On the back of this assault on our collective egos, Science.ie launched a poll to find the Greatest Irish Scientist. Robert Boyle (of Boyle's Law fame) was the most popular with almost two thirds of the vote (32.2%). William Rowan Hamilton (21.2%) and Ernest Walton (17.8%), a mathematician and nuclear physicist respectively, came in next.
The full top ten is as follows:
Science.ie poll results – top 10 Irish scientists:
1. Robert Boyle, who turned chemistry into a science
2. William Rowan Hamilton – the algebra he invented in 1843 helped to put a man on the Moon more than a century later
3. Ernest Walton, whose pioneering work began the atomic era
4. Kathleen Lonsdale, the X-ray crystallographer who revealed the structure of benzene and diamond
5. Dorothy Price, instrumental in the fight against tuberculosis, introducing the BCG vaccine to Ireland in the 1930s
6. John Tyndall, the first person to answer the question “Why is the sky blue?” successfully
7. Harry Ferguson, who revolutionised farming when he invented the modern tractor
8. Sir George Gabriel Stokes, for his important contributions to fluid dynamics, optics and mathematical physics, including Stokes’ theorem
9=. Fr Nicholas Callan, who invented the modern induction coil, still used in car ignitions
9=. Charles Parsons, inventor of the steam turbine
9=. William Thompson, who formulated the first and second Laws of Thermodynamics
No room it seems for George Boole, Br. James Burke or Br. John Philip Holland.
Boole was the first Professor of Mathematics at Queen's College Cork (now UCC), where the library is now named in his honour. He invented Boolean logic which formed the basis of modern computer logic and makes him, in hindsight, a founder of modern computer science.
Burke was a Christian Brother who taught at the North Monastery in Cork City and was renowned for his work in developing practical scientific and technical education in Ireland during the late 19th century. Amongst his achievements includes bringing electric light to Cork in 1877, two years before Thomas Edison invented the electric bulb. He was a pioneer and advocate for practical, scientific education in Ireland and represented Ireland at the World's Fair in St Louis, Missouri in 1904.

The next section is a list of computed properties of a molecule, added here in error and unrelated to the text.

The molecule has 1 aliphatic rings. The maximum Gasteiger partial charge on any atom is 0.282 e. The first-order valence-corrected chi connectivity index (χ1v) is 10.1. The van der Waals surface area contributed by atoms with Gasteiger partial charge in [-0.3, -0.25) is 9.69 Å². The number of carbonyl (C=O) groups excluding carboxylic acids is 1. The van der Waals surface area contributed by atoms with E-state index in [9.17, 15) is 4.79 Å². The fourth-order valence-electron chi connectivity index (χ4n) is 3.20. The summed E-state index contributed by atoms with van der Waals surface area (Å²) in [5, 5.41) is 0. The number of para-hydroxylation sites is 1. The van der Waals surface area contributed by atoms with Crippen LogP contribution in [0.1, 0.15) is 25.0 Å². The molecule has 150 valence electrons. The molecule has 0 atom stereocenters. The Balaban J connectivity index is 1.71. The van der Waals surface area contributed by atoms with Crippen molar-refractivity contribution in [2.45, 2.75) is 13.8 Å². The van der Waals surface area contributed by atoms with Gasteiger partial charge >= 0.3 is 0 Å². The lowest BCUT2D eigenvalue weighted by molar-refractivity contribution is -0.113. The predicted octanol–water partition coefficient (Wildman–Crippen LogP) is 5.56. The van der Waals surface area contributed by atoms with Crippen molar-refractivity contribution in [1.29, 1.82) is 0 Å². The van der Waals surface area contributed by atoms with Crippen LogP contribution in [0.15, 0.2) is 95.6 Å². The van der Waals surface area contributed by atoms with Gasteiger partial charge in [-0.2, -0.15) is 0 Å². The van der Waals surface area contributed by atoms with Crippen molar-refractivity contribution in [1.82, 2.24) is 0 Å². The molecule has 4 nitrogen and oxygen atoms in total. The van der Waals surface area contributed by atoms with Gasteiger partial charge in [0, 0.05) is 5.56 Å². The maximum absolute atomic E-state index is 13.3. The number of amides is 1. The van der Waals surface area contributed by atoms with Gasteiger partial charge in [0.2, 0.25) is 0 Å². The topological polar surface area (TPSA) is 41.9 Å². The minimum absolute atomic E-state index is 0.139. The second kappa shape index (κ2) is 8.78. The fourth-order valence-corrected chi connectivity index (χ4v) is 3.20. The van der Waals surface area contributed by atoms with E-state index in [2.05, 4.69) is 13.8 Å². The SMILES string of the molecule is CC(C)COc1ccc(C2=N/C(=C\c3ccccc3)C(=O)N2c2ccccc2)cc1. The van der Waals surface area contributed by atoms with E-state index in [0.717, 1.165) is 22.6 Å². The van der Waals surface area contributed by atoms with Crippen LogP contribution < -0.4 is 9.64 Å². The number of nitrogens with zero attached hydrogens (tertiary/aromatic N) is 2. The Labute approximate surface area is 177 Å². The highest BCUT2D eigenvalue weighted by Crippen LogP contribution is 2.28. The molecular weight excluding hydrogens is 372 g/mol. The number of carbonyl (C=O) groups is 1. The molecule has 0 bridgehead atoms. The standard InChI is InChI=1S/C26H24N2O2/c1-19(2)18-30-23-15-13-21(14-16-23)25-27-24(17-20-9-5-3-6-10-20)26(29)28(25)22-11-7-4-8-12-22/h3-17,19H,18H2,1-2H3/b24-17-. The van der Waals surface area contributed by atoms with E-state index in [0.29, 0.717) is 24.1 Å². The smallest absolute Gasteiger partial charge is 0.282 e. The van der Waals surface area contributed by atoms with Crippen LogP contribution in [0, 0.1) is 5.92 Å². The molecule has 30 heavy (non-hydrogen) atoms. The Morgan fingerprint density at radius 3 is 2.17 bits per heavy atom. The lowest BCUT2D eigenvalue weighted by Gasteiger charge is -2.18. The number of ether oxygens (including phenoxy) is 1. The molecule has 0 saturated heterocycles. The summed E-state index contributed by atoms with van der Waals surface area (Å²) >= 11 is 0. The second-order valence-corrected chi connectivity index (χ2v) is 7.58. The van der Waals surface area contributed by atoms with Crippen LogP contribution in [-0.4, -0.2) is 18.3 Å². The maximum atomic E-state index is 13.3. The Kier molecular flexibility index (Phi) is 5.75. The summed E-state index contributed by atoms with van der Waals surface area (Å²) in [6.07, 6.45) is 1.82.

Writing in The Glamour of Cork, Daniel Lawrence Kelleher (1919) describes an aging Burke as:
"This big, slow-footed, heavy, smiling, half-blind old man [who] has put into practice the most enlightened methods of education.
"Behold him in his class, a combination and anticipation of Montessori, Pearse and a hundred others, a curious wheedling old fellow, the father, uncle and guardian of his pupils, and no master at all in the narrow sense; or another time at the Trades Hall talking to workers back to childhood by his overflowing interest.
"A teacher out of a million, his lesson a preparation for life rather than for any examination test, his shining spirit a light always for any who saw the flame of it, alive".
Holland, a Christian Brother colleague of Burke at the North Monastery, is credited with developing the first submarine to be commissioned by the US Navy (USS Holland), and the first Royal Navy submarine- the Holland 1. The first image in this post shows Holland standing at the hatch of a submarine.
Thanks to North Monastery Past Pupils Union for permission to use photos from their collection. Expect to hear much more about both Burke and Holland in 2011 when the North Monastery schools celebrate their bicentennial.
Monday, April 19, 2010